“I am confused between the right answer and thinking that mark up as a percentage of cost gives us a profit of $108. Please help”

The question states “There is a requirement to make a mark-up of 30%.” – This means your sales price of $400 needs to include a 30% mark-up on your costs or put another way must 130% of your costs. To get your $108 you are multiplying the $360 cost by 30%. This is of no relevance, you’ve just calculated what 30% of your production costs are. To achieve a mark-up of 30% on a sales price of $400 your sales price must be 130% of your costs: Therefore – $400 / 1.3 = $307.69 – Our costs must be $307.69 in order to achieve for $400 to be a 30% mark-up. They’re currently $360. We have a deficit or cost gap of $52.31 ($360 – $307.69)

100 and 130 are percentages, the price of the product is $400, and we know that this includes a mark-up of 30%. Therefore, $400/130 (100% cost plus the 30% mark up) then times by 100%. This gives you the target cost of £307.69. From this you can then calculate the cost gap.

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Cath says

Thanks Melanie – perfect explanation …

benwhittington says

Hi marilynmabhikwa

“I am confused between the right answer and thinking that mark up as a percentage of cost gives us a profit of $108. Please help”

The question states “There is a requirement to make a mark-up of 30%.” – This means your sales price of $400 needs to include a 30% mark-up on your costs or put another way must 130% of your costs.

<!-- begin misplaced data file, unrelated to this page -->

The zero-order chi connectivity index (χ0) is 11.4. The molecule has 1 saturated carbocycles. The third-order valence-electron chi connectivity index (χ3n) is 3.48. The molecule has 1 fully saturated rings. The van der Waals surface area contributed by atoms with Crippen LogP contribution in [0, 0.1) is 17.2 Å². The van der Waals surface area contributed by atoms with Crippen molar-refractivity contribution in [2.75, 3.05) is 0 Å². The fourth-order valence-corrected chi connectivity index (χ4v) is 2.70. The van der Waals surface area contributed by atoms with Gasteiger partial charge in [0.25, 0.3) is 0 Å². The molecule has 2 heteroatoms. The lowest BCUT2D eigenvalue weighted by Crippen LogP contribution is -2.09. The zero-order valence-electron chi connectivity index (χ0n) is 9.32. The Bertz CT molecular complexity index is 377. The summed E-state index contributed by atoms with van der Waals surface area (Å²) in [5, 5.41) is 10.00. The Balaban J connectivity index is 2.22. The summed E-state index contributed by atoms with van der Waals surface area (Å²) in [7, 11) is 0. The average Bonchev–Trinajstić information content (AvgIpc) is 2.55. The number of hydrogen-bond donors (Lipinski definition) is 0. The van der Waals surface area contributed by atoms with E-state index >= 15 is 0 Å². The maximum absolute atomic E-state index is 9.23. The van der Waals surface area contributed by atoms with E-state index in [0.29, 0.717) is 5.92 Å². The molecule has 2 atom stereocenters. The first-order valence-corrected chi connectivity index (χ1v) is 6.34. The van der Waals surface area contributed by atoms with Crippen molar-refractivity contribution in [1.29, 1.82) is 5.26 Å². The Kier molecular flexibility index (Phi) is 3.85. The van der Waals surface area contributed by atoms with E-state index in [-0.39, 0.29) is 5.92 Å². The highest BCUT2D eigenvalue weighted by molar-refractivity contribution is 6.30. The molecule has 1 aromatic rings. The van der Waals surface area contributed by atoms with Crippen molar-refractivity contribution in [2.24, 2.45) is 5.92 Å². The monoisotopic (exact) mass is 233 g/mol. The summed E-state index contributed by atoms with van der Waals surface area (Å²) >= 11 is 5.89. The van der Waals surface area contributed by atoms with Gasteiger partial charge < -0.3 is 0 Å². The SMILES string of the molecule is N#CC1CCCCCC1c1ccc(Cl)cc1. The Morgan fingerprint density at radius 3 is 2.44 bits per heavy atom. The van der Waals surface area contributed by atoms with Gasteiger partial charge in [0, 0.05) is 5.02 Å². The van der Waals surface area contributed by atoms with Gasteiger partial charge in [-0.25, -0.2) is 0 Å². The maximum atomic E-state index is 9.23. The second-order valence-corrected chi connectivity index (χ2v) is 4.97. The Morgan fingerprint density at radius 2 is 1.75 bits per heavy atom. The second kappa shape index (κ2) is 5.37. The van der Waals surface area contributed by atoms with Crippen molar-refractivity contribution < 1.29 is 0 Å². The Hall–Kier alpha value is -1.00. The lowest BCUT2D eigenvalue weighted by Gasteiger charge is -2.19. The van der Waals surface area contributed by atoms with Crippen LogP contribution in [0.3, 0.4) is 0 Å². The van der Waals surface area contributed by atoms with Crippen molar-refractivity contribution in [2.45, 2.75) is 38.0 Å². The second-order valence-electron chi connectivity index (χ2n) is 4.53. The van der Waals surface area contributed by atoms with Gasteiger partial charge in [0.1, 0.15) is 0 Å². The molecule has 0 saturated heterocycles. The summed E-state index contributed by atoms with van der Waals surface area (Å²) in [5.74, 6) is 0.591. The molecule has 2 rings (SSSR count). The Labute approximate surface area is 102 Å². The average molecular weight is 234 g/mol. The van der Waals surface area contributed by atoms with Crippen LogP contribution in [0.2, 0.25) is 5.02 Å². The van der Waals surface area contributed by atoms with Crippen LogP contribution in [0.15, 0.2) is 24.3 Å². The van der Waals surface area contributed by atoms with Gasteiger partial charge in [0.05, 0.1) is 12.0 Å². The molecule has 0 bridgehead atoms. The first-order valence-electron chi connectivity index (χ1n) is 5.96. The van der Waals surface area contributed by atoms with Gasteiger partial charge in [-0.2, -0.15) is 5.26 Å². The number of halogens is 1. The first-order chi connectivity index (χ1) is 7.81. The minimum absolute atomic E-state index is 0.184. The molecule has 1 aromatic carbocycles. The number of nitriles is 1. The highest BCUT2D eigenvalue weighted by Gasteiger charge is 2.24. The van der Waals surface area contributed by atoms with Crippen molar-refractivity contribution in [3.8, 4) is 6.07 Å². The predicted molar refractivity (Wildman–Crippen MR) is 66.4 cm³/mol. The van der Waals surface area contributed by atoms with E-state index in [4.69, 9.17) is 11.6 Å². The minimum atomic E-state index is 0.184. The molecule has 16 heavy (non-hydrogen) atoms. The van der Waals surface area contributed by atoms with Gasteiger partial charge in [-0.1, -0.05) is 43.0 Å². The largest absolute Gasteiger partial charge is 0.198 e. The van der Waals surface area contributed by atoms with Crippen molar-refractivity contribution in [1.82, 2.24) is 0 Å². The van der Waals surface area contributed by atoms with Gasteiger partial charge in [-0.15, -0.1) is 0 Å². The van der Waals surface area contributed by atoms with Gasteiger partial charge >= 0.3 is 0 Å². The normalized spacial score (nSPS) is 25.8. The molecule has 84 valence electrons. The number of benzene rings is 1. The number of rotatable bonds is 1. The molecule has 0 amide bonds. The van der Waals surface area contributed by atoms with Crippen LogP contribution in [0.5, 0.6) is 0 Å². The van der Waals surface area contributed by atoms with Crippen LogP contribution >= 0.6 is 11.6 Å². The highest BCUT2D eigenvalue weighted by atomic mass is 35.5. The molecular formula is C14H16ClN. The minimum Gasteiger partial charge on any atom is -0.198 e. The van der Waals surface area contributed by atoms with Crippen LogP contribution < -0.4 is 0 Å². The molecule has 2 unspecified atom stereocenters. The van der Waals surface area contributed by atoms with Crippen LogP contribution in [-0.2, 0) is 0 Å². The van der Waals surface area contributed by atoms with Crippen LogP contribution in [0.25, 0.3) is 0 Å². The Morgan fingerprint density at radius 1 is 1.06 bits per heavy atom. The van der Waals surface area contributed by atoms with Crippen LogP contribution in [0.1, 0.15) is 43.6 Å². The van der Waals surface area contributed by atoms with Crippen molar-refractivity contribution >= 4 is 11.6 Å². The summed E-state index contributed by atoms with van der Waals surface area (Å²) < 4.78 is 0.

To get your $108 you are multiplying the $360 cost by 30%. This is of no relevance, you’ve just calculated what 30% of your production costs are. To achieve a mark-up of 30% on a sales price of $400 your sales price must be 130% of your costs:

Therefore – $400 / 1.3 = $307.69 – Our costs must be $307.69 in order to achieve for $400 to be a 30% mark-up. They’re currently $360. We have a deficit or cost gap of $52.31 ($360 – $307.69)

ryanmacd says

Please assist not sure how you get 100 and 130.

melanietrapp says

100 and 130 are percentages, the price of the product is $400, and we know that this includes a mark-up of 30%. Therefore, $400/130 (100% cost plus the 30% mark up) then times by 100%. This gives you the target cost of £307.69. From this you can then calculate the cost gap.

Hope this helps!

marilynmabhikwa says

I am confused between the right answer and thinking that mark up as a percentage of cost gives us a profit of $108. Please help